Tunic Review: A Dive into the Foxy New Indie
*Writer's note: This post isn't sponsored-- I just like to write about popular games and gaming news! I also make all of my reviews spoiler-free.
A first glance at Tunic may lead players to believe the isometric game is a cute, casual indie with callbacks to early Legend of Zelda designs and move sets. After all, a fuzzy fox protagonist doesn't sound like he'd be up against much of a challenge-- but don't let looks fool you. Tunic balances Souls-like combat with challenging puzzles and charming environments.
For fans of Hollow Knight and classic LoZ titles like Link to the Past and Link's Awakening, you'll find Tunic hits on many of the same notes; but don't let my game comparisons convince you that Tunic is just a remix of past great hits. Tunic has taken elements of what made those games great and polished them, adding its own mechanics and flair in what has resulted in a unique, contemporary title.
Playing Tunic, I was almost immediately in awe of the attention to detail in level design. It's pretty apparent how much love and dedication went into crafting the world. There's a sense of wonder and earnestness to the environment encompassing Tunic's clever level design; every hidden niche, path, and crevice feels significant and intentional. Part of what makes me appreciate the details in the game is the lack of apparent details in explanation and lore.
Tunic has an entire esoteric language that makes most signs and manual entries unreadable. Don't worry; the important stuff is illustrated or in English, and for especially curious players, u/Scylithe made a translation tool. (Speaking of the manual... its artwork and construction are gorgeous. If you're a game art nerd like myself, you may appreciate this article by Rock Paper Shotgun that details more of the art's similarities to early Zelda art.) The protagonist fox does not speak and is not spoken to, so players will navigate the world without much input from the game itself.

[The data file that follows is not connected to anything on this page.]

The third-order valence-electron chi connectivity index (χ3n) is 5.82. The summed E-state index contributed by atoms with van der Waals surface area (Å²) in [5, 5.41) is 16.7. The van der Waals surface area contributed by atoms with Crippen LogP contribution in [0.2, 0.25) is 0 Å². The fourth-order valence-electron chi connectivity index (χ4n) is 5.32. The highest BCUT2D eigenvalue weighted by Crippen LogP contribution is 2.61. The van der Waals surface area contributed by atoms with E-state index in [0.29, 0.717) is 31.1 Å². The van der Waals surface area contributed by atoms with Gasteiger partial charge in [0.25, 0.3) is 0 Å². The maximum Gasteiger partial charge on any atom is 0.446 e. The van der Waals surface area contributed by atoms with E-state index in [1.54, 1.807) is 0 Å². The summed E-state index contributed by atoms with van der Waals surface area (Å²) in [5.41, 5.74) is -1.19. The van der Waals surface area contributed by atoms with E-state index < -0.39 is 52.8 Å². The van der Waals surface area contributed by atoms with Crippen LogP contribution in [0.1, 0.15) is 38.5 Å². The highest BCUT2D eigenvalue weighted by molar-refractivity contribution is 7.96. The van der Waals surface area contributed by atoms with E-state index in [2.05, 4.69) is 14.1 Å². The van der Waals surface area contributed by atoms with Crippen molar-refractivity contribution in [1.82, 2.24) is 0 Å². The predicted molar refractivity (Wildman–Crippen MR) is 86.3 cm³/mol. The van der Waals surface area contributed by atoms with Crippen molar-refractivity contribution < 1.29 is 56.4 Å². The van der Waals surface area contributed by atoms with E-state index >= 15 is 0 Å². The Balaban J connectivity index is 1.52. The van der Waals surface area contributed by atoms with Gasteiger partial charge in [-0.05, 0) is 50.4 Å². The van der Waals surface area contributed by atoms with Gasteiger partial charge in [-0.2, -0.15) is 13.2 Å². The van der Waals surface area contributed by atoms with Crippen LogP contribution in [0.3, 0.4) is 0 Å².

Tunic doesn't give players any breadcrumbs to follow, and although equipment gaps and skill differences will keep players on a fairly set path, the world still feels open to roam at your own pace. It was refreshing to get lost and just explore at my own pace. (I'd recommend playing the game without referencing the map at all.) Players won't have to worry about getting bored, as the game is always giving more to chase; you'll spend almost as much time backtracking to old locations as you do exploring new ones, grabbing new kinds of equipment to better face new types of enemies and environments. If this sounds frustrating, well, the truth is it can be-- but it's also incredibly rewarding. Bosses beat and progress made feel genuinely earned, so if you're the type of player who likes to earn their keep in a game, Tunic is one to check out.
Tunic's lack of handholding in their exposition holds true to their gameplay as well. Like many classic games, Tunic is easy to play but difficult to master.
Players will initially start the game with nothing but a stick, and work their way up to acquiring better weaponry and items. The Souls-like gameplay I mentioned earlier is definitely apparent in the game, but rest assured Tunic is not as difficult as Elden Ring. The only time players can save the game and heal are at Fox statues, however, the detriment to this is that enemies will reset as well. Players also run the risk of dying (frequently) and losing their "soul" and collected coins, however, you can earn your coins back by going back to where you were slain and reclaiming your soul. You'll want to keep those coins handy for buying upgrades and equipment.
In the realms of equipment and combat, LoZ fans will notice many familiar move sets and controls. Players can use TNT, similar to Link's bombs, and other magical items. Attacking, defending, and dodging all felt akin to early LoZ mechanics as well, and the variance in enemies helps keep gameplay fresh. The enemies mirror their environments in that most of them appear bright and welcoming-- even the spiders I encountered early on were somewhat adorable, despite trying to rip me to shreds. Their looks can be deceiving, and even the easiest of enemies can whale on you and deliver heavy damage. Expect to die more times than you'd like as you figure out enemy behavior and the world set up-- there are a lot of hidden surprises and moves that will undoubtedly leave you excited for more.
All in all, I think Tunic is a lovely game that I recommend to anyone who enjoys Legend of Zelda games, or anyone looking for a good, challenging single-player game.
What are your thoughts on this new indie? Have you played Tunic yet?